Hardiness Zones Explained
What Are The USDA Hardiness Zones?
The USDA Hardiness Zone map is a climate survey completed in 2012 compiling the average minimum extreme temperature in more than 60 cities throughout the country including outlier states Alaska and Puerto Rico. The average extreme minimums and assigned zones come from more than three decades of data and climate research to best help growers weather the harsh winter months. Understanding hardiness zones is crucial to knowing which crops are able to overwinter successfully in any region across the country. Although the USDA Hardiness Zone map gives specific temperature ranges for winter, the map does not address other important factors such as humidity, precipitation, isolation, city heat mapping, or maximum average summer temperatures. Similar to an almanac, the USDA Hardiness Zone map can be useful to help predict the oncoming winter.
What Is My Growing Zone?
The USDA Hardiness Zone is a user friendly color-coordinated map intended to provide immediate overwintering temperatures and is as simple to use as just matching the color to the key. While the USDA provides subcategories to each zone (6a, 6b, 7a, 7b) the temperatures only vary by about 5 °F in the dead of winter and are not commonly used by many growers, as the temperature difference is not enough to affect any annual summer crops. Despite finding your specific hardiness zone, it is important to know that small regional micro conditions such as shade, valleys, canyons, isolation, and bodies of water will affect both summer and winter gardens. Although the USDA Hardiness Zone map may inform you about the average minimum extreme temperature for your grow zone, there are many other factors that will determine the success of a crop.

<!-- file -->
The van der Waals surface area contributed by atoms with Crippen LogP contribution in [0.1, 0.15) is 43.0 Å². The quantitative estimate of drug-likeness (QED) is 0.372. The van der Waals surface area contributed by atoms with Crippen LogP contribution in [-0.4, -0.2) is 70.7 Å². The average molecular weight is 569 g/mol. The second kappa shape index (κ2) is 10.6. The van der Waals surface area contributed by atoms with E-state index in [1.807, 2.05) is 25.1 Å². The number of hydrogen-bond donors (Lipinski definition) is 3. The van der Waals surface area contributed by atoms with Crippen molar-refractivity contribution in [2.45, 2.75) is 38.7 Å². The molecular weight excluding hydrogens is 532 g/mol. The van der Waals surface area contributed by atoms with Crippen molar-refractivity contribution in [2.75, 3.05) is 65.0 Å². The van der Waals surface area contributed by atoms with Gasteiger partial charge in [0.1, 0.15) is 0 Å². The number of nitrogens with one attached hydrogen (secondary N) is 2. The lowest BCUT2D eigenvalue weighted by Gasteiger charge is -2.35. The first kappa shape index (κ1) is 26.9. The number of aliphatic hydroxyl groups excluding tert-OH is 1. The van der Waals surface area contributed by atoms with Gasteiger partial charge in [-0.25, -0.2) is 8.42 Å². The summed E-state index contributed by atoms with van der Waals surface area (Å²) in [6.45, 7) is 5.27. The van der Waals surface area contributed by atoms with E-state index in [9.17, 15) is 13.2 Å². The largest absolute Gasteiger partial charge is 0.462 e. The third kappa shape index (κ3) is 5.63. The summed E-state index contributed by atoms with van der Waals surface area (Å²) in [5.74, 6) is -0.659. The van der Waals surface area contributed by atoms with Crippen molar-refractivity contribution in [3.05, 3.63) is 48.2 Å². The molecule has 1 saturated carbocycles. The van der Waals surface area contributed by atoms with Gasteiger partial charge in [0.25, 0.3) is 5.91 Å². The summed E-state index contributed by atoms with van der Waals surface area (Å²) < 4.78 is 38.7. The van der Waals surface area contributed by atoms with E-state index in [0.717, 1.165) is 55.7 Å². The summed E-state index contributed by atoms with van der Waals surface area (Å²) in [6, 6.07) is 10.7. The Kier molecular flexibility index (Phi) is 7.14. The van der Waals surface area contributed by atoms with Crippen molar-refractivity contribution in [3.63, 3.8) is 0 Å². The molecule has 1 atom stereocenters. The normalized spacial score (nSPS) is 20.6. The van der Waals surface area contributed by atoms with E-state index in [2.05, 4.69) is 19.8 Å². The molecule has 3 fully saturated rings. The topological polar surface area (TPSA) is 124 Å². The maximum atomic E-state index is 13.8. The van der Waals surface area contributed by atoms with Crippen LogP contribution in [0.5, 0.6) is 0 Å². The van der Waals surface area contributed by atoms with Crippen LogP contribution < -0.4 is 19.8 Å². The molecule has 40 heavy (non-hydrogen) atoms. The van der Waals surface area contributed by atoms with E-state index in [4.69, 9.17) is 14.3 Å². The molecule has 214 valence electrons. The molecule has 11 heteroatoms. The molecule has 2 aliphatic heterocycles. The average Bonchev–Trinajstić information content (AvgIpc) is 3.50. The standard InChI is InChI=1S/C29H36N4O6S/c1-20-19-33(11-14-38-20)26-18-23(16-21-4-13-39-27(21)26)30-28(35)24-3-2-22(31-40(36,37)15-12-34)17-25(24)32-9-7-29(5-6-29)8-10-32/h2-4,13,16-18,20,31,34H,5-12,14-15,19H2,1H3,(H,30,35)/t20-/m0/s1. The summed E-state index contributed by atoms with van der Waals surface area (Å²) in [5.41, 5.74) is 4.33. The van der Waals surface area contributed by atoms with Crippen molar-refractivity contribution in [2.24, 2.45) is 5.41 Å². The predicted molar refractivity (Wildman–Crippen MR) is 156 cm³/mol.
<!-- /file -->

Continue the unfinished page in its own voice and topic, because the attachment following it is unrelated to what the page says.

Perennial Winter Gardening
The USDA Hardiness Zone map is most applicable and useful for overwintering gardens during the coldest months of the year. For example, cruciferous vegetables such as broccoli, cabbage, collard, and kale are well-known for their tolerance to frost and can thrive outdoors down to a freezing 25 °F. Knowing the minimum temperature in which broccoli will grow, we can use the color coordinated key to learn that broccoli will overwinter in zones 9 and up. Growers in slightly colder hardiness zones may try broccoli in their garden, but will have to create some type of microclimate (protective wall, burlap sack, row cover) to keep plants warmer than the surrounding outside temperature. Snow is also a naturally warming incubator and, albeit counterintuitive, actually helps protect many crops through to spring.
Annual Summer Gardening
As mentioned, the USDA Hardiness Zone map does not provide any summer data including humidity, precipitation, urban heating mapping, or maximum temperature averages, leaving some trial and error to the home gardener. However, understanding which summer crops prefer cooler conditions helps growers plan their sowing dates around the final frost of the spring and the first hard autumn frost. For example, frost hardy vegetables such as broccoli, cabbage, kale, and leaf lettuce will bolt to seed in the middle of summer if not grown in cool, temperate gardens. Growers can adjust their sowing dates so that the mature vegetable greens will experience the chill of an early spring or the light frost at the beginning of fall. Microclimates such as shade, valleys, and bodies of water will artificially cool an environment and allow a variety of plants to thrive in regions that may otherwise be too warm.
Plant Hardiness Zones United States